Eons later, Hacker has found a way to create a breach in Cyberspace near Motherboard Control Central, by having Inez, Jackie, and Matt touch a real-world library computer map at the same time. This allows Hacker to send a virus to Motherboard as she is undergoing an upgrade and has her firewall down. Motherboard suffers partial damage, and her Encryptor Chip is destroyed. She summons the Earth children to Cyberspace, and they team up with Digit to undo Hacker's damage, forming the CyberSquad.[2]

Hacker creates various schemes to usurp Motherboard or specific cybersites, which the CyberSqud almost always foils. Both are in search of a replacement Encryptor Chip for Motherboard, which can be used to cure Motherboard's virus. Wicked becomes a secondary antagonist who has feelings for Hacker at first[3], but they prove unable to get along and eventually become rivals.

The CyberSquad meets Coop's abandoned son, Slider[4]. Slider's search for his father seemingly leads to the Encryptor Chip, which is being auctioned off. The CyberSquad earns enough money to win the auction, but the Encryptor Chip turns out to be a fake that Hacker created to compress Motherboard onto internal storage, replace her with his likeness, and block attempted reboots so that restoring Motherboard through a backdoor will require and destroy the real Encryptor Chip.[5] With Hacker in control of Cyberspace, chaos ensues. The CyberSquad saves the Encryptor Chip from destruction and sacrifices it to reinstall Motherboard[6].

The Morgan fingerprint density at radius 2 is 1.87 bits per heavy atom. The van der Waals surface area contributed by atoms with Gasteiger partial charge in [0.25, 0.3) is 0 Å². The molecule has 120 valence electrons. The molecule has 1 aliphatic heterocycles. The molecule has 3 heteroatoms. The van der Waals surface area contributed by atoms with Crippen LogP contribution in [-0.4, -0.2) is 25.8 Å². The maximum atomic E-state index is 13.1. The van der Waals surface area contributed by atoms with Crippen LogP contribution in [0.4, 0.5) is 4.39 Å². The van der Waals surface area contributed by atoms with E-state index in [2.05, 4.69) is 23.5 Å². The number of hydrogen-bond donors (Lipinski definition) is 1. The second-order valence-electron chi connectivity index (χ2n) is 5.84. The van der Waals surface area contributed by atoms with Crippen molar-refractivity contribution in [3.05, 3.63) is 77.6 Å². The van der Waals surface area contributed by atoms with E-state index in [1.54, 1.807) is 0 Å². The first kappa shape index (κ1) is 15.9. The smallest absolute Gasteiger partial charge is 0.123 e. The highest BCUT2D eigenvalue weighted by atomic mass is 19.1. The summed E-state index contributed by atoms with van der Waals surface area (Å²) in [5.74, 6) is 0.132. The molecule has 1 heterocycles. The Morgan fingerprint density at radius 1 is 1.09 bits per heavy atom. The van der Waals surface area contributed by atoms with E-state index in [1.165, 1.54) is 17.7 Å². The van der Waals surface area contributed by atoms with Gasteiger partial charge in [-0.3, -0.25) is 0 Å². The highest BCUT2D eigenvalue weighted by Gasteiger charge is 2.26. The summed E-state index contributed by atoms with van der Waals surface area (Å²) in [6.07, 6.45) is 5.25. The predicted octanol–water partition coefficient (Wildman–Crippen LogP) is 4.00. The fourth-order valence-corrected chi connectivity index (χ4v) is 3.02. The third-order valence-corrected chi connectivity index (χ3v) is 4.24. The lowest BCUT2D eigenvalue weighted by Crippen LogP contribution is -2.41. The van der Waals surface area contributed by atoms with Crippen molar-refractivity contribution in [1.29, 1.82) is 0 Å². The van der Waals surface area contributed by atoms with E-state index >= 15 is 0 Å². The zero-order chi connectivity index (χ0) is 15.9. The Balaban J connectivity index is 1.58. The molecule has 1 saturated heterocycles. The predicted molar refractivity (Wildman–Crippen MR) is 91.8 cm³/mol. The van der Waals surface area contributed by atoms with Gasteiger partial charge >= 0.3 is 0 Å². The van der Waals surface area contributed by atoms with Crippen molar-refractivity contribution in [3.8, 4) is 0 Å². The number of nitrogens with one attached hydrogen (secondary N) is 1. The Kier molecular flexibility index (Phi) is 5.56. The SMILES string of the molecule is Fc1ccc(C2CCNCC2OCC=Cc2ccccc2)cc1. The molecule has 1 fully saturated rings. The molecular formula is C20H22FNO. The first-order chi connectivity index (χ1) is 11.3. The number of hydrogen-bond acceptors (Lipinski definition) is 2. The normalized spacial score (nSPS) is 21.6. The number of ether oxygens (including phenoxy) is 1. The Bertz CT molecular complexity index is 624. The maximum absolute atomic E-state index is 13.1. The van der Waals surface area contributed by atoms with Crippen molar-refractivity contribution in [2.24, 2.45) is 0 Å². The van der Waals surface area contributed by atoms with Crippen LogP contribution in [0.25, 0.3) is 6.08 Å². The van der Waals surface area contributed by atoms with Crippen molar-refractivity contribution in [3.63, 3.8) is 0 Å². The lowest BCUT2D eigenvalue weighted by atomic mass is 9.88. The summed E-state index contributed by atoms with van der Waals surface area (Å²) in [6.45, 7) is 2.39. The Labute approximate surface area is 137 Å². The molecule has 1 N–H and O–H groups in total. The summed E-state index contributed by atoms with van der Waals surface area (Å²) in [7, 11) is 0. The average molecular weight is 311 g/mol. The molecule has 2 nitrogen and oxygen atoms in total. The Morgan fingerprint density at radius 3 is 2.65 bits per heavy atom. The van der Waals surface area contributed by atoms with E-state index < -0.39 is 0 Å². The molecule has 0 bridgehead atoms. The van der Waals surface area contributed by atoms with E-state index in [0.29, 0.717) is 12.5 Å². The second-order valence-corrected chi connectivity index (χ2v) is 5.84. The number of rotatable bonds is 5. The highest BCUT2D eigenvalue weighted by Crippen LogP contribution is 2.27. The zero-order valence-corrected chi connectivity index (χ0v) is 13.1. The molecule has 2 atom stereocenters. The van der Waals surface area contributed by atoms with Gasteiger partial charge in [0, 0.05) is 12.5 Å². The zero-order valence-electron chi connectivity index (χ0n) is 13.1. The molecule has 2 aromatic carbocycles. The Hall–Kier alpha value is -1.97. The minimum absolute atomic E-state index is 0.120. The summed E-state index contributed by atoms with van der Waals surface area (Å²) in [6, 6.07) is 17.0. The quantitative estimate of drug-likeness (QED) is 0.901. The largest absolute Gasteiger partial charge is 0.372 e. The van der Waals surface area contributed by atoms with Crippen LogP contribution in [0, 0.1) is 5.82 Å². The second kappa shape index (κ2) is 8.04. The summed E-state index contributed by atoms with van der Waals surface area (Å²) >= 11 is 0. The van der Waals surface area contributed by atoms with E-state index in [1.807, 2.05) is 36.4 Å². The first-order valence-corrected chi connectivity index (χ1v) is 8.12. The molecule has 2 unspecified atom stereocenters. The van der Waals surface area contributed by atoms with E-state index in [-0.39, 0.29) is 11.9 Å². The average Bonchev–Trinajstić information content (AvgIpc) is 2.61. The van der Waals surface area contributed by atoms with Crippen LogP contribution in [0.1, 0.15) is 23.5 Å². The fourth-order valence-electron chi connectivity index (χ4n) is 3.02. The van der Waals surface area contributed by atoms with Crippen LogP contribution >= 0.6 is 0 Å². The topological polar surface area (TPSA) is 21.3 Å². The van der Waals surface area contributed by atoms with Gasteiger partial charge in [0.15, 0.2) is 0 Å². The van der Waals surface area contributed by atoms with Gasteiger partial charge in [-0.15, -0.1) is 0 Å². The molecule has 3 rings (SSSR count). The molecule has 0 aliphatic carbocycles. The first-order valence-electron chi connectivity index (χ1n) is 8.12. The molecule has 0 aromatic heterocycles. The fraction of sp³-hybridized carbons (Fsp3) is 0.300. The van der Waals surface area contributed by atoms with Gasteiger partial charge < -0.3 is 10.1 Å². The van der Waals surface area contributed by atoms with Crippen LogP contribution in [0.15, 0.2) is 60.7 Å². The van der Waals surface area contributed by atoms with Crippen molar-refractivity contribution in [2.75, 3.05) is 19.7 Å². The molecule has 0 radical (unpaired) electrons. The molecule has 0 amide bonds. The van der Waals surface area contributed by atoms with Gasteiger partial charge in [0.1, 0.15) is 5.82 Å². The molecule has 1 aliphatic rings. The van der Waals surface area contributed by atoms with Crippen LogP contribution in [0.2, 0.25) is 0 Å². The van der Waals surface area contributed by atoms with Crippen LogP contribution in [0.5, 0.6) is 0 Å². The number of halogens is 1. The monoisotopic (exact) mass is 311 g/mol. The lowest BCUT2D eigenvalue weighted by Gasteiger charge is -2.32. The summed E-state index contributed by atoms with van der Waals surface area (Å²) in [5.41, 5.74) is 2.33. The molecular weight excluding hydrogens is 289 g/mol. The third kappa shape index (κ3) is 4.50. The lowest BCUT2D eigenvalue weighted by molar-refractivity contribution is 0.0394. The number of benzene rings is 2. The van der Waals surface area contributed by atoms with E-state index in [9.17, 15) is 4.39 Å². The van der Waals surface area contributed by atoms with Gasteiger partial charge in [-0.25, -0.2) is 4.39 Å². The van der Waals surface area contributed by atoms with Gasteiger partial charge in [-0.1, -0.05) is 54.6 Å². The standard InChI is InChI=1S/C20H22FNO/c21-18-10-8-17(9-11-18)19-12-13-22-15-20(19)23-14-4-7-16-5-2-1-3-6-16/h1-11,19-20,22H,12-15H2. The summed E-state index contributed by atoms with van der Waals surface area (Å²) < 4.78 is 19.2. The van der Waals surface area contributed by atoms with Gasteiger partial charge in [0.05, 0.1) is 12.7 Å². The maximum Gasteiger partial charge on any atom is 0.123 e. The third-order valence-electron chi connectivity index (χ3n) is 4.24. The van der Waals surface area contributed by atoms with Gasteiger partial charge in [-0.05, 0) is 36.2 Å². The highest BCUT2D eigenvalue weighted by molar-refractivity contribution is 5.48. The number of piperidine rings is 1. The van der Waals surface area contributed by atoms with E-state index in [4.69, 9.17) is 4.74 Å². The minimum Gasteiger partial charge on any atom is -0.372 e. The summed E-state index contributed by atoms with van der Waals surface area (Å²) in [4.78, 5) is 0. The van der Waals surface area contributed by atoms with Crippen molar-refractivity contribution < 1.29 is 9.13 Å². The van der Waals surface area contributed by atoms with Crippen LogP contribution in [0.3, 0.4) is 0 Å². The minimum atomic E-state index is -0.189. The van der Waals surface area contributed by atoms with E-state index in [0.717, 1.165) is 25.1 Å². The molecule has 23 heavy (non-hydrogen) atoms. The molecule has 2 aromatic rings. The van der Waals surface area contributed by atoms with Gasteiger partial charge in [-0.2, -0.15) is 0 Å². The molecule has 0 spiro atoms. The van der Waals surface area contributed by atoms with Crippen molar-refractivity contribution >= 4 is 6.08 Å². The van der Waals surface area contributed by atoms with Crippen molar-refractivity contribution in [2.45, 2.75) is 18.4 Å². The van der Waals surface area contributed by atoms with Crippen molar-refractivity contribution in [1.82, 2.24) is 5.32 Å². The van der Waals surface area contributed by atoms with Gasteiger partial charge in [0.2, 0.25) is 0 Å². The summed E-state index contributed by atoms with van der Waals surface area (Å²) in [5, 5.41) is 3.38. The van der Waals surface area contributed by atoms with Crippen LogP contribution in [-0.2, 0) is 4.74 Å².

Hacker sets his sights on the components of the Transformatron to rebuild it. The CyberSquad finds Coop, but Hacker follows them and seizes the final component, the Network Interface Card. However, powering off the Transformatron undoes its effects. Though Hacker persists at rebuilding the machine, the CyberSquad permanently disposes of the Network Interface Card, thwarting his plans.

Though Hacker continues scheming, his constant defeats sink his reputation and evil image[7]. A new villain, Ledge, nearly takes over Sensible Flats and defeats the CyberSquad, but Inez turns off Ledge's machine at the last second, leading Hacker to reject him. Ledge proves himself an antagonist to the CyberSquad and Hacker alike, pushing the rivals to cooperate more often, to their chagrin.